Sex, Slugs and Accordion Marsh Berkeley, 2120 Allston, Berk; $10. Wed, 8pm. Through Nov 14. Jetty Swart, a.k.a. Jet Black Pearl, stars in this "wild and exotic evening of song."

33 Variations TheatreWorks at the Mountain View Center for the Performing Arts, 500 Castro, Mtn View; $23-73. Tue-Wed, 7:30pm; Thu-Sat, 8pm (also Sat, 2pm); Sun, 2 and 7pm. Through Oct 28. TheatreWorks performs Moisés Kaufman’s drama about a contemporary musicologist struggling to solve one of Beethoven’s greatest mysteries, and a connecting story about the composer himself.

Topdog/Underdog Marin Theatre Company, 397 Miller, Mill Valley; $36-57. Wed/17, 7:30pm; Thu/18-Sat/20, 8pm (also Sat/20, 2pm); Sun/21, 2 and 7pm. Marin Theatre Company performs Suzan-Lori Parks’ Pulitzer Prize winner about a contentious pair of brothers.

The World’s Funniest Bubble Show Marsh Berkeley, 2120 Allston, Berk; $8-50. Sun, 11am; Nov 23-25, 11am. Through Nov 25. Louis "The Amazing Bubble Man" Pearl brings his lighter-than-air show back to the Marsh.


Alonzo King LINES Ballet Yerba Buena Center for the Arts Theater, 700 Howard, SF; Fri/19-Sat/20 and Oct 24-27, 8pm; Sun, 5pm. Through Oct 28. The company celebrates 30 years with its fall home season.

BATS Improv Bayfront Theater, B350 Fort Mason Center, SF; Fri, 8pm, through Oct 26: "This Just In!," $20. Sat, 8pm, through Oct 27: "Improvised Horror Musical," $20.

"Comedy Bodega" Esta Noche Nightclub, 3079 16th St, SF; Thu, 8pm. Ongoing. No cover (one drink minumum). This week: Amy Miller, Kurt Weitzmann, Martini Paratore, and Jessica Sele.

"Comikaze Lounge" Café Royale, 800 Post, SF; Wed/17, 8pm. Free. Stand-up with Casey Ley and more.

"Crooked Little Hearts" Dance Mission Theater, 3316 24th St, SF; Fri/19-Sat/20, 8pm. $20. The Ananta Project’s home season includes a world premiere that uses dance to explore the nuances of human intimacy.

"Gravity (and other large things)" NOHspace, 2840 Mariposa, SF; Fri/19-Sat/20, 8pm; Sun/21, 4pm. $12-25. Right Brain Performancelab present this evening-length dance-theater piece.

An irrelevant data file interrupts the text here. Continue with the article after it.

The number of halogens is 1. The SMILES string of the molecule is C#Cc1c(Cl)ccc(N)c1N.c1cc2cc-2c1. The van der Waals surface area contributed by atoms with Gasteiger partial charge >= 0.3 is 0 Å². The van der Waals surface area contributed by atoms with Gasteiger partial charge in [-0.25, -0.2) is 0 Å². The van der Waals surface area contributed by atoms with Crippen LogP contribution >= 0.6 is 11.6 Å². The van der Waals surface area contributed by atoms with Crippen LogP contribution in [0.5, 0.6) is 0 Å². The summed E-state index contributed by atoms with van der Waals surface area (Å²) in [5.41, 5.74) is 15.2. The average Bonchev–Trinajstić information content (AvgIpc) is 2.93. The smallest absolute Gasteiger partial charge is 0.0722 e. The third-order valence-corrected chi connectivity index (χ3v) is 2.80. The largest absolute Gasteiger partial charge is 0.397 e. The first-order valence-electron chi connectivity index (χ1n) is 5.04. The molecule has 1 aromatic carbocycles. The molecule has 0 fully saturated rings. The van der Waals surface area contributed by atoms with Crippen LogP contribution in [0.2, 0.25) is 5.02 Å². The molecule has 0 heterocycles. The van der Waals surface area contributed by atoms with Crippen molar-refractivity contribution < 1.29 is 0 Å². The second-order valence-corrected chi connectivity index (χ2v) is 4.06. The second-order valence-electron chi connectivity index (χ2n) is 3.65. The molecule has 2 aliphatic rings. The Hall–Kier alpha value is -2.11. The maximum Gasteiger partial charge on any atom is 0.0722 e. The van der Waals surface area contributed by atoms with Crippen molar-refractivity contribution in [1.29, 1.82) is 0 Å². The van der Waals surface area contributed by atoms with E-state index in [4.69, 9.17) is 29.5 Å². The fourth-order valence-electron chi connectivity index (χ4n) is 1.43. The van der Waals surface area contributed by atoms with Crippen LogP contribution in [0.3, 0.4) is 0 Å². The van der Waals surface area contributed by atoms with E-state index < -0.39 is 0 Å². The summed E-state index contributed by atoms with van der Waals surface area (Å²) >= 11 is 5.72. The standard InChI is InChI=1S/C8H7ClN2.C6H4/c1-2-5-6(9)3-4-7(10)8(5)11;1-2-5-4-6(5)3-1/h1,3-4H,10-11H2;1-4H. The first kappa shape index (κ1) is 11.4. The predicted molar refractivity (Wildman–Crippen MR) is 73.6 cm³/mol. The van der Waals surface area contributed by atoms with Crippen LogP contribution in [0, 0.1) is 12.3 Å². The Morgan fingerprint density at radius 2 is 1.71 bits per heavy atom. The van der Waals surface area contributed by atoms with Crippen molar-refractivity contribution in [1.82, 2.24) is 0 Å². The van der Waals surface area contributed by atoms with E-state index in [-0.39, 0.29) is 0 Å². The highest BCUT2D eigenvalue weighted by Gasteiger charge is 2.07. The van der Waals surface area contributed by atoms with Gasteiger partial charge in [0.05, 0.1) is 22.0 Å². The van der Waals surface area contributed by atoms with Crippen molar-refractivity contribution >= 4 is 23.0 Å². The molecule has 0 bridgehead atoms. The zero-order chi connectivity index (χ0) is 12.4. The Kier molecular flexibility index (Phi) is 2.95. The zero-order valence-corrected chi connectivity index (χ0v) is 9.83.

"Halloween! The Ballad of Michele Myers" CounterPULSE, 1310 Mission, SF; Fri-Sun and Oct 31, 8pm. Through Oct 31. $25. Drag superstar Raya Light returns in the seasonally-appropriate horror musical.

"The Hula Show 2012" Palace of Fine Arts, 3301 Lyon, SF; Sat/20 and Oct 26-27, 8pm; Sun/21 and Oct 28, 8pm (children’s matinee Oct 28, noon). $35-90. Na Lei Hulu I Ka Wekiu performs its annual show, featuring a hula satirizing President Obama’s birth certificate controversy.

"Let Us Find the Words" Contemporary Jewish Museum, 736 Mission, SF; Thu/18, 6:30pm; Fri.19, 1pm. Free with museum admission ($5-12). Actors Dominique Frot and Alexander Muheum present a dramatic reading of letters between poets Ingeborg Bachmann and Paul Celan.

"Perverts Put Out: The Election Erection Edition" Center for Sex and Culture, 1369 Mission, SF; Sat/20, 7:30. $10-20. Dr. Carol Queen and Simon Sheppard host performances by Jen Cross, Greta Cristina, Gina de Vries, and more.

"San Francisco Magic Parlor" Chancellor Hotel Union Square, 433 Powell, SF; $40. Thu-Sat, 8pm. Ongoing. Magic vignettes with conjurer and storyteller Walt Anthony.

"San Francisco Trolley Dances 2012" 925 Mission, SF; Sat/20-Sun/21, tours leave at 11am, 11:45am, 12:30pm, 1:15pm, 2pm, and 2:45pm. Free with Muni fare ($2). Climb aboard Muni for a unique performance experience at this annual event presented by Kim Epifano’s Epiphany Productions.

ShadowLight Theatre St. Cyprian’s Church, 2097 Turk, SF; Sat/20, 8pm. $15. Balinese shadow puppet theater with live gamelan accompaniment.

"Smack Dab" Magnet, 4122 18th St, SF; Wed/17, 8pm. Free. Open mic featuring local authors Belo Cipriani and Jim Provenzano.

"Times Bones" Kanbar Hall, Jewish Community Center of San Francisco, 3200 California, SF; Thu/18-Sat/20, 8pm; Sun/21, 7pm. $18-31. Margaret Jenkins Dance Company previews a new work that will premiere in 2013.